After pressure from and public exposure by the Foundation for Individual Rights in Education (FIRE), the College of William & Mary (W&M) has reversed course and allowed an "affirmative action bake sale" to proceed without interference. A student group, the Sons of Liberty, saw its satirical protest unlawfully halted by W&M in November; it was one of many such protests nationwide that were shut down on campuses this past fall. While W&M allowed the group's bake sale to proceed without incident this time, W&M President Timothy J. Sullivan issued a statement denying that his administration acted improperly in stopping the same protest just months before.
"We are pleased that W&M has realized that under the First Amendment free speech belongs to all students on its campus," said Greg Lukianoff, FIRE's director of legal and public advocacy. "We are appalled, however, by W&M's continuing efforts to distort the truth about its actions and to evade responsibility for what it has done."
On January 27, the day of the successful protest, W&M issued a statement by President Sullivan denouncing the affirmative action bake sale as "inexcusably hurtful" and "abusive" (precisely the claim that some critics of affirmative action make about racial preferences). Sullivan denied that W&M had wrongfully censored the November protest, which, he claimed, "did not meet the administrative requirements we routinely impose on such activities." This came as surprising news to the Sons of Liberty, who for nearly three months had asked W&M officials for an explanation of the censorship, and who had heard no mention of any violation of "administrative requirements." Readers can view the many unsuccessful attempts of Sons of Liberty President Will Coggin (and others) to obtain an explanation for W&M's repression of free speech, and the administration's actual responses, at www.thefire.org/bakesale.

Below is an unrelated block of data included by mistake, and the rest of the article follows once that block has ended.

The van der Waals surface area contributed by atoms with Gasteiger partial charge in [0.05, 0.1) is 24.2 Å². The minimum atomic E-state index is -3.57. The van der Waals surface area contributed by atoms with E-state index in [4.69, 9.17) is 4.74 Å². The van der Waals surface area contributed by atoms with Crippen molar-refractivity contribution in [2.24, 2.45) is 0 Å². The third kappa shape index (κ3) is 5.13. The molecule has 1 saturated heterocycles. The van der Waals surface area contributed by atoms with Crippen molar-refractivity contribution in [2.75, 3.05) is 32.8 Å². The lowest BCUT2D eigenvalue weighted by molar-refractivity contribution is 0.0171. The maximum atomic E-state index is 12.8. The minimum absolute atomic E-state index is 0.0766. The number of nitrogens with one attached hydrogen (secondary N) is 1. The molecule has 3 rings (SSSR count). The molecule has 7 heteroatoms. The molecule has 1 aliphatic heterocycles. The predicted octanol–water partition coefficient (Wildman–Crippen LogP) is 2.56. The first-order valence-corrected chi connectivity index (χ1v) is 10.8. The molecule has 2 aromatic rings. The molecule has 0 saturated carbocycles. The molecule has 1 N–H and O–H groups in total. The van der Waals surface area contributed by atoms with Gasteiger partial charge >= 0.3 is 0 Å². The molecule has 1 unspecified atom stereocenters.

Coggin recalled, "They couldn't answer our questions because they couldn't come up with a reason that wasn't unconstitutional." FIRE's Lukianoff added, "One can hardly imagine such tactics being used to shut down a protest that administrators found more to their liking politically."
The bake sales have become a widely used form of political parody directed against affirmative action. Organizers prominently display a menu with satiric prices in which black and Hispanic students are charged less than Asian and white students for the same items. The bake sales are intended to spark debate about affirmative action policies, not to raise revenue. Indeed, students report that Tuesday's bake sale prompted pro-affirmative action students to organize a counter-protest and to engage the Sons of Liberty in a debate about this controversial topic. "As is so often the case, administrators need to learn the basics of living in a free society from their students," said Lukianoff.
Coggin contacted FIRE for assistance soon after the November 8 sale. At that time, FIRE was helping students on campuses across the country who had encountered similar problems. On December 12, FIRE began a campaign of public exposure of the suppression of these protests at W&M, the University of Washington, Northwestern University, Southern Methodist University, and the University of California, Irvine.
When FIRE's intervention prompted many concerned citizens to write critically to W&M's President Sullivan, he responded dismissively, telling one thoughtful defender of free speech, "Some fool has sent me an e-mail and signed your name to it." FIRE wrote an open letter to W&M's Board of Visitors about both the university's unconstitutional censorship and President Sullivan's contempt for those who wrote to him about the fundamental rights of students. FIRE also wrote to W&M on January 23, 2004, seeking President Sullivan's assurance that the upcoming bake sale would not be censored. This second protest by the Sons of Liberty proceeded unhindered.
FIRE will continue to monitor the situation at W&M closely to ensure that the university lives up to its promise to respect and defend the First Amendment rights of its students.
FIRE is a nonprofit educational foundation that unites civil rights and civil liberties leaders, civic leaders, scholars, journalists, and public intellectuals across the political and ideological spectrum on behalf of individual rights, freedom of expression, freedom of conscience, and due process on our nation's campuses. Please visit www.thefire.org to read more.